Annular eclipse set for Saturday. Here’s when to catch it in Louisiana.

Partial eclipse Courtesy of NASA

BATON ROUGE — On Saturday, Louisiana residents can experience an annular solar eclipse. The eclipse will cross North, Central, and South America, according to NASA.

An annular solar eclipse happens when the Moon passes between the Sun and Earth while it is at its farthest point from Earth. Because the Moon is farther away from Earth, it appears smaller than the Sun and does not completely cover it. It leaves a thin outer ring called a “ring of fire.”

Because the Sun is never completely covered, observers must wear proper eye protection at all times while watching an annular eclipse.

What you can see during an eclipse depends on the weather and the location from which you view it. Even with cloud cover, the eclipse is still noticeable.

What to expect in Louisiana during the eclipse

If you aren’t able to travel to the 150-mile-wide path of annularity, you can still see a partial view of the eclipse.

Annular solar eclipse, courtesy of NASA

Louisiana is not in the path of the ‘ring of fire’ but you will be able to see part of the eclipse. About 80% of the sun will be blocked in the Baton Rouge metro.

The moon will begin blocking the sun starting around 10:32 a.m. with maximum coverage occurring between noon and 12:05 p.m. The sun will be fully visible again at around 1:43 p.m.

Eclipse map, courtesy of NASA

Eclipse Safety

According to NASA, viewing any part of the bright Sun through a camera lens, binoculars, or a telescope without a special-purpose solar filter secured over the front of the optics will instantly cause severe eye injury.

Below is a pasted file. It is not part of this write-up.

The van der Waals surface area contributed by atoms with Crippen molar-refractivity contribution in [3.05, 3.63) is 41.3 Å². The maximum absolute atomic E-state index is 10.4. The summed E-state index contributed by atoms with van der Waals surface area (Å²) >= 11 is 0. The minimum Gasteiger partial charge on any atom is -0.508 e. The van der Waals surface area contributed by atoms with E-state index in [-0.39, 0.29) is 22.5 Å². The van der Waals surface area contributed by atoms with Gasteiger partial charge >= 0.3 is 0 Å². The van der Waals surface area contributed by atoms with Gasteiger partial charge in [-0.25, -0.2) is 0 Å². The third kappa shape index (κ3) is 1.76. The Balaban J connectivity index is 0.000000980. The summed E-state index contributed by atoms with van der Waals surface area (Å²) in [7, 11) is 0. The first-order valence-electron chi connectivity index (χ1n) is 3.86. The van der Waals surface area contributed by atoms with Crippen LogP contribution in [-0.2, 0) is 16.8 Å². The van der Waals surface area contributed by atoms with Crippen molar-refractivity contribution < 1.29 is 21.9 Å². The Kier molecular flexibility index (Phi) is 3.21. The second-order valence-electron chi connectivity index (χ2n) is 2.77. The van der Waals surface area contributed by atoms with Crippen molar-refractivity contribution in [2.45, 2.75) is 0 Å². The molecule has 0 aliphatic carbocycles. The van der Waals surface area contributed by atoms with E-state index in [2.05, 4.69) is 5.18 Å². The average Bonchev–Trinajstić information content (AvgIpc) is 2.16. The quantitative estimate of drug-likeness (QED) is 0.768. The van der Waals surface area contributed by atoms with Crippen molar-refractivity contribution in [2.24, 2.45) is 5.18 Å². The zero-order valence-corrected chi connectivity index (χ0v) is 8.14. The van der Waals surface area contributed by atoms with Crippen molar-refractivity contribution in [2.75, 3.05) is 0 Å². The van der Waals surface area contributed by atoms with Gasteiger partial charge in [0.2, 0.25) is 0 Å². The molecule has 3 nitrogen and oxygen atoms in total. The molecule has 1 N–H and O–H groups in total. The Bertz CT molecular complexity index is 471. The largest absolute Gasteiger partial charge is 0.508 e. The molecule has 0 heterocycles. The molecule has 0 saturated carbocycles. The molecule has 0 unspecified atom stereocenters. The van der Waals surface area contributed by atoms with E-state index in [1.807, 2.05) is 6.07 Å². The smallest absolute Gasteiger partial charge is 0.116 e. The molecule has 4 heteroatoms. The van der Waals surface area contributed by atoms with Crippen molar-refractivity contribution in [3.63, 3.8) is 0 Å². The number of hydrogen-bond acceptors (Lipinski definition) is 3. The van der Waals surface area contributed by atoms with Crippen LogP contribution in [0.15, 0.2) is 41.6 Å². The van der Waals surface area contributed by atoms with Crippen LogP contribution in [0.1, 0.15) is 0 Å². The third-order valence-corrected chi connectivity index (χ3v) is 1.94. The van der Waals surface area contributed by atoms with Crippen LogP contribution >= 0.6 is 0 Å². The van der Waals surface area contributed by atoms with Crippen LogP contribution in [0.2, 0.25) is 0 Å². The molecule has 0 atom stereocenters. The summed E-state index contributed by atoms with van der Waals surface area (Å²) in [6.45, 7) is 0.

When watching an annular solar eclipse directly with your eyes, you must look through safe solar viewing glasses (“eclipse glasses”) or a safe handheld solar viewer at all times. These glasses are NOT regular sunglasses; regular sunglasses, no matter how dark, are not safe for viewing the Sun. 

Safe solar viewers are thousands of times darker and ought to comply with the ISO 12312-2 international standard. NASA does not approve of any particular brand of solar viewers.

Always inspect your eclipse glasses or handheld viewer before use; if torn, scratched, or otherwise damaged, discard the device. Always supervise children using solar viewers.

You can make your own solar eclipse glasses at home, but you should follow all directions.

Baton Rouge events

There are a few viewing events in Baton Rouge Saturday.

The Highland Road Park Observatory will be hosting a viewing starting at 9 a.m. Saturday. The Observatory will also be selling solar viewers for $2 until supplies run out.

The Observatory is located at 13800 Highland Rd, Baton Rouge, LA 70810.

2024 Total Solar Eclipse

The annular eclipse comes a few months before the U.S. will experience a total solar event. Louisiana will experience 80-90% of totality. That takes place on April 8, 2024.

Neighboring Texas and Arkansas will experience the path of totality. Hotel rooms from Texas to Ohio along the path of totality are already sold out.

Download the Unfiltered with Kiran app from the Apple App Store and Google Play to stay updated on any new developments.

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